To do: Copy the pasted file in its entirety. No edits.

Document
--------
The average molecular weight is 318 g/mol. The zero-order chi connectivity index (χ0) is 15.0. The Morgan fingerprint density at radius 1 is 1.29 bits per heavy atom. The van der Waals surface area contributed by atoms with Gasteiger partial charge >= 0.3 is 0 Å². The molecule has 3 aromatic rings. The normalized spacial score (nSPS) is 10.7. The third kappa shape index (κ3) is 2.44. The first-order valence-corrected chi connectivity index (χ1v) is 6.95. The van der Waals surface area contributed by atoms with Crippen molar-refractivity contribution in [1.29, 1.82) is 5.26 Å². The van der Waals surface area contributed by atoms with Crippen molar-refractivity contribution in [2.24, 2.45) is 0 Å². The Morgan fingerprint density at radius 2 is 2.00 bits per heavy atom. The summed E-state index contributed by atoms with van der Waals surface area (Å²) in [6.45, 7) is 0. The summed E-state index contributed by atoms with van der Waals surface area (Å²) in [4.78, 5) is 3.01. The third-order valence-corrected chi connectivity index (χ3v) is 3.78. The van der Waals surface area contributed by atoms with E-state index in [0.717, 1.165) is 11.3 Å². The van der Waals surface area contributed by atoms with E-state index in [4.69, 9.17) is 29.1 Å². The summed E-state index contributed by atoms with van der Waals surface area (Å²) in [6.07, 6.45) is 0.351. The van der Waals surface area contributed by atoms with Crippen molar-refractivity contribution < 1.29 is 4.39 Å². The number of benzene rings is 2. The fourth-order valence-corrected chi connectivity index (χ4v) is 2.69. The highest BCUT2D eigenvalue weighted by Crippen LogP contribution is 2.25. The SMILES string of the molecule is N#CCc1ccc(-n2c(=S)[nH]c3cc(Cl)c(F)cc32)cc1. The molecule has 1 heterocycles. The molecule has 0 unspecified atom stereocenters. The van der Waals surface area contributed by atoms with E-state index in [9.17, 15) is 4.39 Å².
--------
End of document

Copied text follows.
The average molecular weight is 318 g/mol. The zero-order chi connectivity index (χ0) is 15.0. The Morgan fingerprint density at radius 1 is 1.29 bits per heavy atom. The van der Waals surface area contributed by atoms with Gasteiger partial charge >= 0.3 is 0 Å². The molecule has 3 aromatic rings. The normalized spacial score (nSPS) is 10.7. The third kappa shape index (κ3) is 2.44. The first-order valence-corrected chi connectivity index (χ1v) is 6.95. The van der Waals surface area contributed by atoms with Crippen molar-refractivity contribution in [1.29, 1.82) is 5.26 Å². The van der Waals surface area contributed by atoms with Crippen molar-refractivity contribution in [2.24, 2.45) is 0 Å². The Morgan fingerprint density at radius 2 is 2.00 bits per heavy atom. The summed E-state index contributed by atoms with van der Waals surface area (Å²) in [6.45, 7) is 0. The summed E-state index contributed by atoms with van der Waals surface area (Å²) in [4.78, 5) is 3.01. The third-order valence-corrected chi connectivity index (χ3v) is 3.78. The van der Waals surface area contributed by atoms with E-state index in [0.717, 1.165) is 11.3 Å². The van der Waals surface area contributed by atoms with E-state index in [4.69, 9.17) is 29.1 Å². The summed E-state index contributed by atoms with van der Waals surface area (Å²) in [6.07, 6.45) is 0.351. The van der Waals surface area contributed by atoms with Crippen molar-refractivity contribution < 1.29 is 4.39 Å². The number of benzene rings is 2. The fourth-order valence-corrected chi connectivity index (χ4v) is 2.69. The highest BCUT2D eigenvalue weighted by Crippen LogP contribution is 2.25. The SMILES string of the molecule is N#CCc1ccc(-n2c(=S)[nH]c3cc(Cl)c(F)cc32)cc1. The molecule has 1 heterocycles. The molecule has 0 unspecified atom stereocenters. The van der Waals surface area contributed by atoms with E-state index in [9.17, 15) is 4.39 Å².